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Road Trip — by Mark Barry

Mark Barry, Blind Woman's BluffAfter a nice long holiday, I am excited about getting back to painting. It's time to get back to a real schedule of art making that includes carpooling and house stuff. Picasso most certainly did not do house stuff or carpool, although he may have walked the children home if he knew the teacher was young and attractive. Matisse, no way.

I've always had a regimen to guide me. Early morning, with breaks throughout the day to attend to the things of life, and conclude in the early evening. So many ideas and possibilities for paintings have drifted from my consciousness due to responsibilities other than art making. That's not a complaint, just considering it part of the process. One of my solutions is to block time for the studio and stick to it. Another is to keep a notebook with me. I'm always finding spare parts for paintings in my travels: a gesture, a color combination, sometimes enough for a whole painting. A camera has been an important addition too, especially a digital. Take as many pictures as the memory card will allow, delete the nonessential, Photoshop and file the keepers. Digital jpegs have been a great way to send images of my paintings to collectors and galleries.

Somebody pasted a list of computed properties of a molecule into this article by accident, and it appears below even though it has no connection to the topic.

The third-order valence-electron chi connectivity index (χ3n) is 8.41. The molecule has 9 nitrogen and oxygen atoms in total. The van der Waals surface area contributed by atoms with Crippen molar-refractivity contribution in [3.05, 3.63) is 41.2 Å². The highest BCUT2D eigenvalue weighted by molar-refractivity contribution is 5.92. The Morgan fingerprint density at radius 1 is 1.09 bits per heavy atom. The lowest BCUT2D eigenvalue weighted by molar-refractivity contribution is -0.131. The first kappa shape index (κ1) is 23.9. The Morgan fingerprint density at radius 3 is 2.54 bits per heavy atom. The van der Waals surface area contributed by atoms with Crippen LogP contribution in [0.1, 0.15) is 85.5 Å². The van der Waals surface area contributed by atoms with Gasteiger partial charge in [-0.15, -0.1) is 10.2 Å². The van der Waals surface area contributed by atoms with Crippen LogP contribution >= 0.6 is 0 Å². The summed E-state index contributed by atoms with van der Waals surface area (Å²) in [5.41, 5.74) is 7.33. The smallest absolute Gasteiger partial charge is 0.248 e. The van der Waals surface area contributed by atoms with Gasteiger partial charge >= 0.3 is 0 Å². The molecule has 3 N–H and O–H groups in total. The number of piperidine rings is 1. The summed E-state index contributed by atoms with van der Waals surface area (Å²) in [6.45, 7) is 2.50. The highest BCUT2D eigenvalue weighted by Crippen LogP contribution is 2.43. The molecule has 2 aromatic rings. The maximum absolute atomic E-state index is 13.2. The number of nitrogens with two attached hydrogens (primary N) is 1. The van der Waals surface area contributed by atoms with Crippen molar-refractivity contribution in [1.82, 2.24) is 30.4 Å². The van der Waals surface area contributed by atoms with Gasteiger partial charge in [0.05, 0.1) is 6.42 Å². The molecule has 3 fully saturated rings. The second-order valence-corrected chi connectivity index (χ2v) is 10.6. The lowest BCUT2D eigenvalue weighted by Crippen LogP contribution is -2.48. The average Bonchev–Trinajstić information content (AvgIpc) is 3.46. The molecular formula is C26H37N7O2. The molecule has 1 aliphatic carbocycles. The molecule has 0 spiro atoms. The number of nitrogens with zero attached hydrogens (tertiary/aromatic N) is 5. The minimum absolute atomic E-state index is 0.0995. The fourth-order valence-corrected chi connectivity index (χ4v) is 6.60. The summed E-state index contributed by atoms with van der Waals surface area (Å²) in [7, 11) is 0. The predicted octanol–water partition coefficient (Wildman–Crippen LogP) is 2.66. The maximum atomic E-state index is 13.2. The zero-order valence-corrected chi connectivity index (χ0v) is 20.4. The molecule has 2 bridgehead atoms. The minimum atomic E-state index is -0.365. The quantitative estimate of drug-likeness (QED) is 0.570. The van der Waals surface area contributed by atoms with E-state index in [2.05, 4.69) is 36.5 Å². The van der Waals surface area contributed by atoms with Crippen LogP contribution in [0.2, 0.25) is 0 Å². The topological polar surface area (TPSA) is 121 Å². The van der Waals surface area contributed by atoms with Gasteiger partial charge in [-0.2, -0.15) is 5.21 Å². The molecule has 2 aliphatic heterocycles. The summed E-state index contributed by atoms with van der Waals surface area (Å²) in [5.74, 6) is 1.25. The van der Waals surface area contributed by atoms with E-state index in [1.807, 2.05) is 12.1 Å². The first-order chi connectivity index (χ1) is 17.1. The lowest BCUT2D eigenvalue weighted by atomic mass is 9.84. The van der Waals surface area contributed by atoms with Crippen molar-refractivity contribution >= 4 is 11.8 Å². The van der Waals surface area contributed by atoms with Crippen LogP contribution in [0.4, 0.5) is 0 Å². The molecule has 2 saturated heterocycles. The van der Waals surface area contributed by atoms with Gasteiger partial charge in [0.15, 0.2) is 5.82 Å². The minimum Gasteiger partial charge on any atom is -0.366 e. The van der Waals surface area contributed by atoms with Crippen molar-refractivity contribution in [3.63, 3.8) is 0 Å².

The most important rule for me is to be conscious of any opportunity, even in the car. There may never be a great carpool painting; I might be wrong, but there are many possibilities along the way. Great and not so great moments in human behavior now take place in the car: gourmet dining, neverending drama through the windshield, and the occasional immaculate conception, the drama of an accident; I believe Caravaggio could have been inspired by a multi-car pileup.

About a week ago Artnet had a post with a picture of a Fragonard painting, Blind Man's Bluff. I'm always on the lookout for imagery that will spark my painting process. The scene, a woman blindfolded but peeking slightly, in a lush, flowing environment, stepping closer to the edge of a stair, loaded with metaphor as with all of Fragonard's work. The image stayed in my mind for the following week, and I knew it held potential for me. Indeed, while driving the afternoon shift to chauffeur my daughter from school, I noticed a group of kids running across a large green lawnscape, and the last child had on a blindfold. The scene lacked the wanton lust of the Fragonard, but I know an epiphany when it kicks me, usually. I started my own version (Blind Woman's Bluff, shown here) today, and the possibilities are endless, blindfolded, tiptoeing carefully in an uncertain world, quite relevant to my current world view. OK, back to work.

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